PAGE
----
An informative and stimulating DANSOX event, hosted at St Hilda’s College on 9th November, heralded Shobana Jeyasingh’s new work, Clorinda Agonistes, which played to full houses at Oxford Playhouse last week.

Speaking at DANSOX, Jeyasingh described her work’s lengthy gestation period. The inspiration that she drew from hearing Claudio Monteverdi’s operatic scena Il combattimento di Tancredi e Clorinda led her to research the story derived from Torquato Tasso’s epic poem Gerusalemme Liberata that lay behind it. Initially drawn by Monteverdi’s use of recitative, which Jeyasingh felt had an emotional effect similar to the vocalisation of syllables in classical Indian dance, she discovered a story that in spite of its late mediaeval orientalising tropes offers new resonance and meaning for audiences today.

Clorinda is a female Saracen warrior at the time of the First Crusade, who after a daring attack on a Christian siege engine engages in mortal combat with the crusader Tancredi. She refuses to tell him her name, and when he has fatally wounded her, he realises that she is the woman with whom he has fallen in love from afar. She has discovered shortly before that her birth religion was Christianity, and as she dies seeks baptism, to wash away her sins.

Jeyasingh has transformed Monteverdi’s version of Tasso’s story into a longer work with a Prologue, and an Epilogue composed by Kareem Roustom. Roustom wrote specifically for vocalist Ed Lyon, who performed the role of the narrator Testo magnificently on stage on the Tuesday, and mezzo soprano Dima Orsho, whose recorded voice sings an Arabic libretto translated from Tasso’s work. As the work transitions from the Monteverdi to the Roustom score, the setting shifts seamlessly from the time of the Crusades to an unspecified contemporary Middle Eastern war zone, with images of urban destruction projected behind the dancers. In this setting, Clorinda becomes any and every woman, embodied by four dancers that ricochet across the stage, clutching babies, crawling and dragging themselves along the ground, linking together and then tearing themselves apart, under the male gaze of a television crew, safely clothed in bullet-proof vests.

Jeyasingh described to the DANSOX audience how she created movement with her dancers, their bodies fulfilling the function of a writer’s pen. Tancredi’s character (compellingly danced by Jonathan Goddard) is conveyed through a courtly verticality and elegant formality, described by Jeyasingh as ‘Baroque cool’. Dancers Harriet Waghorn, Ellen Yilma and apprentice dancer Alanah Corbridge showed the DANSOX audience elements of an alternative movement grammar created in the studio, demonstrating its low centre of gravity and influences from martial arts and Dabke (Levantine folk dance). On stage, Jemima Brown performed this dance vocabulary with a commitment that strongly emphasised Clorinda’s ‘otherness’.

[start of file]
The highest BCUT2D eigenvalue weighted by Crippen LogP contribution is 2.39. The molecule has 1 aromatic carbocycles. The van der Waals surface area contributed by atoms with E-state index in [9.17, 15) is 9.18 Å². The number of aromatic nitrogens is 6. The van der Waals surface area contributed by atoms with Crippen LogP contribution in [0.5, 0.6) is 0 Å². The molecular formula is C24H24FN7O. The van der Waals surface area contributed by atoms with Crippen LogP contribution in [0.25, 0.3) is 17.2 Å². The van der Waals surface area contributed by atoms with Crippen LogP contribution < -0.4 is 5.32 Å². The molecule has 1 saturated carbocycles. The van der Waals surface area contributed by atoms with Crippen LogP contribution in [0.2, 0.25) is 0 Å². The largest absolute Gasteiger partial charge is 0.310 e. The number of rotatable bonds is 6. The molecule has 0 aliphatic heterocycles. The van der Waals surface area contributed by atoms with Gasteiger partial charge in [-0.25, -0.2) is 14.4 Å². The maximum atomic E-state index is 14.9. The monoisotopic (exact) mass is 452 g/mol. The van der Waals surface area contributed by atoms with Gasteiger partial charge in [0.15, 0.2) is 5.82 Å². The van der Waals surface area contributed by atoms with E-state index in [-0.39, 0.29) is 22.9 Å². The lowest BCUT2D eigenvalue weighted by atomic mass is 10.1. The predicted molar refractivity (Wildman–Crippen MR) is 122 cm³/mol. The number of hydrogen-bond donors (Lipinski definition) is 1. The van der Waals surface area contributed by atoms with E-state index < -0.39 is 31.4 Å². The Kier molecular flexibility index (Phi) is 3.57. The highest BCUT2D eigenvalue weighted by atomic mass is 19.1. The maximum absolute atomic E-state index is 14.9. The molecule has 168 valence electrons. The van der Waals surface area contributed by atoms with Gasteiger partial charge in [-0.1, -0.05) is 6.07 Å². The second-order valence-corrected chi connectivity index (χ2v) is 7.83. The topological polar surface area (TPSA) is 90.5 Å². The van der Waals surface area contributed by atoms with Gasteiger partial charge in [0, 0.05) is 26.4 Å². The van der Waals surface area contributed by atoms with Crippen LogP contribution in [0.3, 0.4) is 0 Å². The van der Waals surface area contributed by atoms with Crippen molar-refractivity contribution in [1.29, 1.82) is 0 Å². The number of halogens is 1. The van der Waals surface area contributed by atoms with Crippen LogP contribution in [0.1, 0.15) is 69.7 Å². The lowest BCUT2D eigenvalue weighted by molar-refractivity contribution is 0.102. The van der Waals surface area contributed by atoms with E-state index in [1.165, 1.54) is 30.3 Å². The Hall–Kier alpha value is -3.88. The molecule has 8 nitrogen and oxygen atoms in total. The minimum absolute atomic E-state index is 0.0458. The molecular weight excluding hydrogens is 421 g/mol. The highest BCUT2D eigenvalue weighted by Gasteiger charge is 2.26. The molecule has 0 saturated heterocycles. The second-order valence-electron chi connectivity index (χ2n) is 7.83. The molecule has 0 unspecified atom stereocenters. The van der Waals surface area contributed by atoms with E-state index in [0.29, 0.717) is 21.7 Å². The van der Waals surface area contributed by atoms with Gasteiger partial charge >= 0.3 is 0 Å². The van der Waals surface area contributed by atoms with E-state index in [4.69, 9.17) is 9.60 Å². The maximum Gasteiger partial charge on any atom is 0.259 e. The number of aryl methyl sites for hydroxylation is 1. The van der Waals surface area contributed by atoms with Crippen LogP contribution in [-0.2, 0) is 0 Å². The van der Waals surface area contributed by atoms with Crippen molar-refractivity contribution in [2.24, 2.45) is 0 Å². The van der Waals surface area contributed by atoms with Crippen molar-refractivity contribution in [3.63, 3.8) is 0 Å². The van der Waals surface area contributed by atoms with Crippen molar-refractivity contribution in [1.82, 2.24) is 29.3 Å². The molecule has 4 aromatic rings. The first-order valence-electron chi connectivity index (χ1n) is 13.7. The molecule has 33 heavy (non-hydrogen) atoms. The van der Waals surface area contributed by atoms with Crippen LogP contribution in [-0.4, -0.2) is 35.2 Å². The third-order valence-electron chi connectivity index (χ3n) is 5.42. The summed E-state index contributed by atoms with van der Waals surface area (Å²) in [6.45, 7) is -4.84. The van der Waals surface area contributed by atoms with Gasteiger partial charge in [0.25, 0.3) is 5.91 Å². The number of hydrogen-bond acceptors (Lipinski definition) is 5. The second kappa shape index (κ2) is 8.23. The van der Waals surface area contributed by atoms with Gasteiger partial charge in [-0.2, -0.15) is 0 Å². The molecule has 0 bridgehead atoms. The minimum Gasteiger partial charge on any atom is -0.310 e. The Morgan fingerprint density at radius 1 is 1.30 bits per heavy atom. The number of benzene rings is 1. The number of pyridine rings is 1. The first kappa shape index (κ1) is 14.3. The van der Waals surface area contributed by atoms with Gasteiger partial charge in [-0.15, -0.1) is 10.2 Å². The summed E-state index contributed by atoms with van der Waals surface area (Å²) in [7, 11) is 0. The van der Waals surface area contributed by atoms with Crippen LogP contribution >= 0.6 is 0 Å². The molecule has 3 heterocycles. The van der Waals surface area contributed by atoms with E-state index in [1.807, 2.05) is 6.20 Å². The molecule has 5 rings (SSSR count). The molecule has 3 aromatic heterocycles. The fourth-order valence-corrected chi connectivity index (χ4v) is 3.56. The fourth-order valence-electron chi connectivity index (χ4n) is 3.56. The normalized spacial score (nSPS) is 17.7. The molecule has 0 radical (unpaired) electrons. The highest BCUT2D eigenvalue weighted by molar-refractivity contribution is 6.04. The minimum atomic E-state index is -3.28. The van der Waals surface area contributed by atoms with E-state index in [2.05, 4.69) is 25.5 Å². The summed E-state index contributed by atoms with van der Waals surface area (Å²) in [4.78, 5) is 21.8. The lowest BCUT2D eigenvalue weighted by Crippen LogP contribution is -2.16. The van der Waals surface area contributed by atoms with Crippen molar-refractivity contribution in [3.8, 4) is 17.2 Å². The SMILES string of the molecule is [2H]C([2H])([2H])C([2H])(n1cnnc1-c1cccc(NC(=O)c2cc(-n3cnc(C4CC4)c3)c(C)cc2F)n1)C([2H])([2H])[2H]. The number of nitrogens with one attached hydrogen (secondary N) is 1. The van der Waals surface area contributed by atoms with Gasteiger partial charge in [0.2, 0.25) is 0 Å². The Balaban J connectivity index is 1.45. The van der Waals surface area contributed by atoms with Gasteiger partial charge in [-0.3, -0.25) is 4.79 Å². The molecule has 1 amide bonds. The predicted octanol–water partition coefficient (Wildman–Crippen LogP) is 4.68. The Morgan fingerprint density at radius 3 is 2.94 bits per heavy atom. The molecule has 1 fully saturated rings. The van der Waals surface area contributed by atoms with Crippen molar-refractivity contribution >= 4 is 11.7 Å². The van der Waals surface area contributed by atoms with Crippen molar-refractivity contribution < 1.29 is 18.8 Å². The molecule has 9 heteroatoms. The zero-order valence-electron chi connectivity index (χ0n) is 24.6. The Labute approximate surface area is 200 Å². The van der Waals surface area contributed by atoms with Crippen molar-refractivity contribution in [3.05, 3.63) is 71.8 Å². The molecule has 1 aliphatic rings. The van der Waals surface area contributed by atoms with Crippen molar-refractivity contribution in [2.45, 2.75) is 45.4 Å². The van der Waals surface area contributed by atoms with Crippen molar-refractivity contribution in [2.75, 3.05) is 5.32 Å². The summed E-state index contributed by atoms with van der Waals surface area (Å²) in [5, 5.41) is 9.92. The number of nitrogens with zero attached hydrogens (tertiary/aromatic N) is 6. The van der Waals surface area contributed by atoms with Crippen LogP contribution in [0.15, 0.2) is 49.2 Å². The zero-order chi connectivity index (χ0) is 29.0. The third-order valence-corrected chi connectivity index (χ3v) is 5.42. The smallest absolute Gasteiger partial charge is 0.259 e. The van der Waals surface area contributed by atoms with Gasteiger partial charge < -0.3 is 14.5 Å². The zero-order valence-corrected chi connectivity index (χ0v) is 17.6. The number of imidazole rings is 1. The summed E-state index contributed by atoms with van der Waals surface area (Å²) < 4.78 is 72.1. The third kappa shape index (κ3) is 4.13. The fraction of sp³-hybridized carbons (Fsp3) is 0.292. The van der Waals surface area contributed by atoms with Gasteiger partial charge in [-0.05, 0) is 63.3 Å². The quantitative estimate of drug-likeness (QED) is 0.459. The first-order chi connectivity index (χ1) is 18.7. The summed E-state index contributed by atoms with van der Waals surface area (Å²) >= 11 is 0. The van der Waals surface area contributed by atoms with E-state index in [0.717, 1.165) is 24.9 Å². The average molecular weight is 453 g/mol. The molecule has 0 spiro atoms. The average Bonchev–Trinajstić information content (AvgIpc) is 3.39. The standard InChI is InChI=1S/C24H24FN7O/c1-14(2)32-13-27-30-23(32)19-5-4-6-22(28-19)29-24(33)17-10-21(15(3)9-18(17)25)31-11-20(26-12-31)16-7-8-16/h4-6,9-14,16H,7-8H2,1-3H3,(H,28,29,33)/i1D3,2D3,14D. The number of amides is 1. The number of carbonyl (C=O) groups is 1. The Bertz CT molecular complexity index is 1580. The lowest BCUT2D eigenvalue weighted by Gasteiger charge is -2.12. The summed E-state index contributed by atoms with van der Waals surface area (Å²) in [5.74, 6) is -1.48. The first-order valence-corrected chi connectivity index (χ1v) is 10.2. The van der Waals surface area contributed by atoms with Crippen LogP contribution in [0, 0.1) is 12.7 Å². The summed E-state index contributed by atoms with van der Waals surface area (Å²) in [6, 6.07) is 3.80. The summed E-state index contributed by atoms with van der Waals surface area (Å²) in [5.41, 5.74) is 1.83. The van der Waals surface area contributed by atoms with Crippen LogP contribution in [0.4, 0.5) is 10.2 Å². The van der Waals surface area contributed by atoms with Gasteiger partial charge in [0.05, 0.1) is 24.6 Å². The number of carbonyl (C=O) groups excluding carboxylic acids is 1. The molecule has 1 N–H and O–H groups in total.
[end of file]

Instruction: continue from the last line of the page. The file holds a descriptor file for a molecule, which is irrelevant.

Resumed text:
At DANSOX, and again in an onstage after-show interview at the Playhouse with Professor Emeritus Sue Jones, Jeyasingh spoke of the significance of numbers. The three characters in the Monteverdi scena (Testo, Tancredi and Clorinda) became six unnamed individuals in her Epilogue (four women, and two men). Wednesday evening’s performance offered an unexpectedly different view. Tenor Ed Lyon was indisposed and replaced at short notice by Nicholas Mulroy who sang from the score at a music stand on stage. Mulroy, understandably, did not participate in the choreography as Lyon does, making the Monteverdi scene between Clorinda and Tancredi a duet, rather than a trio in which she is outnumbered on stage by the two men. The balance of the Epilogue also shifted interestingly, with Goddard as a one-man camera crew filming the four female dancers (Brown, Waghorn, Yilma and Emily Thompson-Smith).

Merle Hensel’s set, lit by Lee Curran, with its eight slender translucent pillars suggests at different times a forest and an urban jungle. The powerful use of colour and imagery, the total focus of the dancers, and their close connection with the singer and on-stage instrumental musicians (a string quartet with harpsichord and chitarrone), results in a work of extraordinary intensity.

While oppositions dominate (male and female; East and West; Moslem and Christian; the Middle Ages and the present day), there are also subtle and interesting tensions between watcher and actor, and questions around what we can or cannot know, and who controls our narratives. At a time when the world is riven with war, Clorinda and Tancredi’s story is a terrible warning. Her resolute refusal to tell him her name, identifying herself only as his enemy, provokes in him the violence that culminates in her death and his realisation that he has killed the woman he desires the most. There is no glory in his victory; only pain. Clorinda, in death, experiences apotheosis: ‘Heaven is opening, I go in peace’.

The detailed and beautifully illustrated printed programme that accompanied the performances was a fitting memento of a serious dance event that fully met the audience’s high expectations on the opening night.

Maggie Watson

25th November 2022